IN SPOTLIGHT: Social entrepreneur Nneile Nkholise.
Distinguished by its art galleries, Thaba Nchu, at the heart of the central Free State province of South Africa, is not a place you would imagine meeting one of the continent’s next generation of top female technology innovators and entrepreneurs.

However, it is from those humble surroundings that social entrepreneur and mechanical engineer Nneile Nkholise (27) hails.

Her humility masks an individual who is among the most motivated and passionate entrepreneurs of her generation.

Nkholise was among the finalists in the South African Breweries Foundation Social Innovation awards 2015. She was nominated in the development category and people’s choice award.

She was then recognised as Africa’s top female innovator at the World Economic Forum (WEF) on Africa held in Rwanda last year. This was in honour of her master’s degree research and work in additive manufacturing in the medical field, focusing on the manufacturing of breast prostheses.

Nkholise was selected as one of 100 entrepreneurs from outside the US to represent their countries at the Global Entrepreneurship summit last year.

Discovery, the financial services group, has recognised her as one of the top med-tech entrepreneurs in South Africa. She is also one of the 40 top innovators this year, recognised by the Pan continental Ventures Africa. And, she received the Presidential Award in Science, Innovation and Technology at the South African Youth Awards.

Ahead of the WEF Africa, Nkholise was upbeat, buoyed by the impact the previous edition held in East Africa had on her and her business, Likoebe Innovation Consultants – an enterprise that creates innovative products in the medical and educational sector.

She is also the founder of iMedTech Group, a company that uses additive manufacturing to design breast and facial prostheses for cancer patients and burn victims.

The holder of a bachelor of technology in mechanical engineering degree from the Central University of Technology, Nkholise is pursuing her Masters with a focus on applications of additive manufacturing in medicine.

At WEF Africa, she is speaking on factors hindering successful economic transformation of Africa. Nkholise expands on the theme of the conference, “Driving Economic Transformation in Africa through Inclusive Growth Models”.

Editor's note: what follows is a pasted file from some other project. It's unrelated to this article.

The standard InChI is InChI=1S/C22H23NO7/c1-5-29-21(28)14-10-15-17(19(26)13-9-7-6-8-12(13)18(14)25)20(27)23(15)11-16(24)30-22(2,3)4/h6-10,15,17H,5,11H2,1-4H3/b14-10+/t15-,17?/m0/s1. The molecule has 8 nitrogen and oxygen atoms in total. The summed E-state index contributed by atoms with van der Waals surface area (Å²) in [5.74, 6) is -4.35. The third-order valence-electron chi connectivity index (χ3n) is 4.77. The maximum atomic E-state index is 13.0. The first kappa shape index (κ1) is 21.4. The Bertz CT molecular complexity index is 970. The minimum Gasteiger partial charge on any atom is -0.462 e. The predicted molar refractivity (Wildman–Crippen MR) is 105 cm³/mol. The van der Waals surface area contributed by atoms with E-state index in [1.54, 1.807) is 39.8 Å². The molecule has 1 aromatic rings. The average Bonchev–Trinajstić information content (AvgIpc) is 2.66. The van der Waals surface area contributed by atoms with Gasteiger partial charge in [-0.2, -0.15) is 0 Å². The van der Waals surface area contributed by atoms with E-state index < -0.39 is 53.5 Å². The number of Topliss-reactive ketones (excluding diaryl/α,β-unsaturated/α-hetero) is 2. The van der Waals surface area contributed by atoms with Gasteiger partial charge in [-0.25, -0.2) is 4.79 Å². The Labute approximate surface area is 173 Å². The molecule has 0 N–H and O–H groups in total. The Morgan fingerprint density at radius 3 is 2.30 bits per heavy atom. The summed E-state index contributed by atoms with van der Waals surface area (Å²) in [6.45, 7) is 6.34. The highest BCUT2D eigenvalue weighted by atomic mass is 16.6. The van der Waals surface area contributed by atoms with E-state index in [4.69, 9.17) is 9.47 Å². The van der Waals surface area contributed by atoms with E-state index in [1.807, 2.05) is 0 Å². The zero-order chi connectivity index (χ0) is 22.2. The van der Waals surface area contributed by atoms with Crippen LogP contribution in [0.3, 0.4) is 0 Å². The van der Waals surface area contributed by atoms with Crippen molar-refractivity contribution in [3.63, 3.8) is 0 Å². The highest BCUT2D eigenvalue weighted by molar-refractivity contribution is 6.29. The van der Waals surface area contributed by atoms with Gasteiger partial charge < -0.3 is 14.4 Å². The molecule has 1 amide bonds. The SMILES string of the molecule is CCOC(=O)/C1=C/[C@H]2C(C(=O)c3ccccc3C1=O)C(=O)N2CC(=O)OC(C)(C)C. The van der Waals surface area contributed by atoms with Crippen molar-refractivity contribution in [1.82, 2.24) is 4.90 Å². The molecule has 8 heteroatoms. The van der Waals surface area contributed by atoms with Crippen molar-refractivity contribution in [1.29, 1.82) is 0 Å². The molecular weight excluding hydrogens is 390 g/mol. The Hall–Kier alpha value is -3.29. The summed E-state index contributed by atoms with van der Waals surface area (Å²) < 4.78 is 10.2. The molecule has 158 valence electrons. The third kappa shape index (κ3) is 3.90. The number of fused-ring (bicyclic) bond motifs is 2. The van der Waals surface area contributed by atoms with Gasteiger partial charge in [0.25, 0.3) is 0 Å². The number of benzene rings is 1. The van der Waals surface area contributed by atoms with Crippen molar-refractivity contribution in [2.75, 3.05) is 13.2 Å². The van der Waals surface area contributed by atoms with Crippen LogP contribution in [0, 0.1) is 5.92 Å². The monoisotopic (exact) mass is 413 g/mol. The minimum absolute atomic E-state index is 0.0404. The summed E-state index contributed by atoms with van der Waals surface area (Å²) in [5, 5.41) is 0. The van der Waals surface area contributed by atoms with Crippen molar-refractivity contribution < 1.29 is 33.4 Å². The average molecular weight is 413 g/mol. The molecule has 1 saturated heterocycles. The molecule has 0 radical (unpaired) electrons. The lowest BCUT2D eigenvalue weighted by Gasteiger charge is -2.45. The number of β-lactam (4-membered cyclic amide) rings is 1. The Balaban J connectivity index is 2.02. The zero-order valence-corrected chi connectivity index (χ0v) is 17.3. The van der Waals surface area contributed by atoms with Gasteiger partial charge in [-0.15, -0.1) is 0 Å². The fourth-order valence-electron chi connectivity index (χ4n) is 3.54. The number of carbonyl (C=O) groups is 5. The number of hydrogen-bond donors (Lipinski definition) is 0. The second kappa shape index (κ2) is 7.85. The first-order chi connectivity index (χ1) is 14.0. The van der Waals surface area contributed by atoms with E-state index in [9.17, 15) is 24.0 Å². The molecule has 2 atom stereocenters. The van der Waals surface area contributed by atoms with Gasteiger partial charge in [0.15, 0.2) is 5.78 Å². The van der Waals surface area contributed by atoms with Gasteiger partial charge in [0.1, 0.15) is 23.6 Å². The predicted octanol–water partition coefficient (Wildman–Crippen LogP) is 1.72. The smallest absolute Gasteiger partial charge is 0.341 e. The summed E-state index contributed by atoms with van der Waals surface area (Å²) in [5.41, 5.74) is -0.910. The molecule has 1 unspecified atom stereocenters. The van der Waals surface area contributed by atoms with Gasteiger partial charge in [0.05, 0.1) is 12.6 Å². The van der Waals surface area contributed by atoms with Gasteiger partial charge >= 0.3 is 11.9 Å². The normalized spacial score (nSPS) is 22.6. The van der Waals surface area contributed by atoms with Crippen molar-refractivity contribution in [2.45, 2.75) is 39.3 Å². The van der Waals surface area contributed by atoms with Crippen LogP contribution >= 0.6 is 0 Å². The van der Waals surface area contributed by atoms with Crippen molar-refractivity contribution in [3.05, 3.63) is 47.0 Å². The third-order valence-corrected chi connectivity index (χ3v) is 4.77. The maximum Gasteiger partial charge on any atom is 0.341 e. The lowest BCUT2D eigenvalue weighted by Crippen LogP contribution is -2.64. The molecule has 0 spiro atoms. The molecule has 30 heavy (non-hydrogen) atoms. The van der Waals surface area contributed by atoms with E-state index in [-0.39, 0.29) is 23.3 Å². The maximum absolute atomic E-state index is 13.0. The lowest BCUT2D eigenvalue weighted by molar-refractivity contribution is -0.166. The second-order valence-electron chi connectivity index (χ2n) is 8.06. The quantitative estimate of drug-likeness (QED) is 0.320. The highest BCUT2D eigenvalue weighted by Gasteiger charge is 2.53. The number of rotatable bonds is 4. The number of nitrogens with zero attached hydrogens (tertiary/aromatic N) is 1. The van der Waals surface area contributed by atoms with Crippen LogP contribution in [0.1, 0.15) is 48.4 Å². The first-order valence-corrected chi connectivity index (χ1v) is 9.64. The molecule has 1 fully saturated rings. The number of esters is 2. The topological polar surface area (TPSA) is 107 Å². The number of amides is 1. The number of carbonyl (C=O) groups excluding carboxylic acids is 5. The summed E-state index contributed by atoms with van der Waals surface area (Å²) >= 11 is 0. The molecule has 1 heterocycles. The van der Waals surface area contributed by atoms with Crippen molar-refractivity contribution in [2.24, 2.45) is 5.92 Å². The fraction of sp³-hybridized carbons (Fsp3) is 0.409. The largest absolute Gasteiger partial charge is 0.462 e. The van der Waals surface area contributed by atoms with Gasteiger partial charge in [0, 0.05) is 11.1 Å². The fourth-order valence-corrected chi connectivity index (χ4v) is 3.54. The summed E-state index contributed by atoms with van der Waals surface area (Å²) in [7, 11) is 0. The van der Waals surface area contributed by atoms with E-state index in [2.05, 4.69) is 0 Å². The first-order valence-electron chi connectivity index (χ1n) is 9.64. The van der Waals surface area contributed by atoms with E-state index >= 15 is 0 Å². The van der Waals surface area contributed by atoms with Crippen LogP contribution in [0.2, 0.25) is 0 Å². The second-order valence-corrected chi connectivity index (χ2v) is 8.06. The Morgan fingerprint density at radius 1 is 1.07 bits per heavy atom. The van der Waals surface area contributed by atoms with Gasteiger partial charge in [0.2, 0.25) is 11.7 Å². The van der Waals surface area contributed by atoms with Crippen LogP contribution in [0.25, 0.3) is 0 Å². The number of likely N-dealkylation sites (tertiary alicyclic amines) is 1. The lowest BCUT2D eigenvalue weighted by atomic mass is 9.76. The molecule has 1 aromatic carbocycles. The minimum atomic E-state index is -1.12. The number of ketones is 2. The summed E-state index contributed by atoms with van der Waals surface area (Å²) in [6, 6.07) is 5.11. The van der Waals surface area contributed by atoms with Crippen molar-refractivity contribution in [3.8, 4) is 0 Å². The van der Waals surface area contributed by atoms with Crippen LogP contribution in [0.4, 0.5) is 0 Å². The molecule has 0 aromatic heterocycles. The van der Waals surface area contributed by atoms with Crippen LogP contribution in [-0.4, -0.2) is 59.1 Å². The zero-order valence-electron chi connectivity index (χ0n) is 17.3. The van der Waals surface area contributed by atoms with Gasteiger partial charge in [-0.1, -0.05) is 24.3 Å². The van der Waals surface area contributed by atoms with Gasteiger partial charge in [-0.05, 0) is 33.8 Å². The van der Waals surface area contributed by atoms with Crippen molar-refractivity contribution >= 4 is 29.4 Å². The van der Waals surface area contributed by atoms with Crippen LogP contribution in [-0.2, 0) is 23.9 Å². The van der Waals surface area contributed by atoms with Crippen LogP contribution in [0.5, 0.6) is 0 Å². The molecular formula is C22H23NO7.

“This year’s topic reminds me of a statement that the President of Rwanda (Paul Kagame) made during the previous year’s event in Kigali,” she said. “He said the biggest development to happen in the world will be in Africa.

“Our development story is unique because ours is human-centric. We need to develop our people first and give them opportunities to participate in broad development of our continent, particularly in agriculture, because we need to create food sustainability for our people so that they don’t become a society that is too dependent on handouts,” said Nkholise.

She believes inclusive growth models that benefit the continent’s growth are those promoting women, particularly those from disadvantaged backgrounds. They must be empowered to play an active role in transformation.

“When women are empowered and given opportunities and support to enter, learn, grow and flourish within the growing African economies, generations to come will be transformed,” she said.

Nkholise highlighted the importance of involving youth in policy decision-making, particularly policies relating to economic transformation she believes is much needed in Africa.

“This generation of young people are the people that can fulfil the mission of ensuring that the sustainable development goals are achieved,” she said.

Meanwhile, building on the success of last year’s inaugural search that catapulted Nkholise into the spotlight, WEF had intensified the process to select the top female tech innovators in Africa ahead of the Durban forum.

They were invited to share their experience and engage with leaders at the organisation’s regional meeting. The submission deadline elapsed on April 17. A panel of experts selected the top five next-generation entrepreneurs to take part in the meeting.

Elsie Kanza, head of Africa at the WEF, said the continent’s best prospects for inclusive growth lay in its ability to tap into its vast pool of entrepreneurial talent.

“We want Africa’s top female tech entrepreneurs to join us so we can celebrate them as role models and so they can help governments and policymakers create conditions for others to flourish,” she said.

WEF Africa will provide insights on how Africa will be affected by the onset of the Fourth Industrial Revolution, particularly in terms of safeguarding the region’s economies from negative disruption and exploiting opportunities for further growth and development. – CAJ News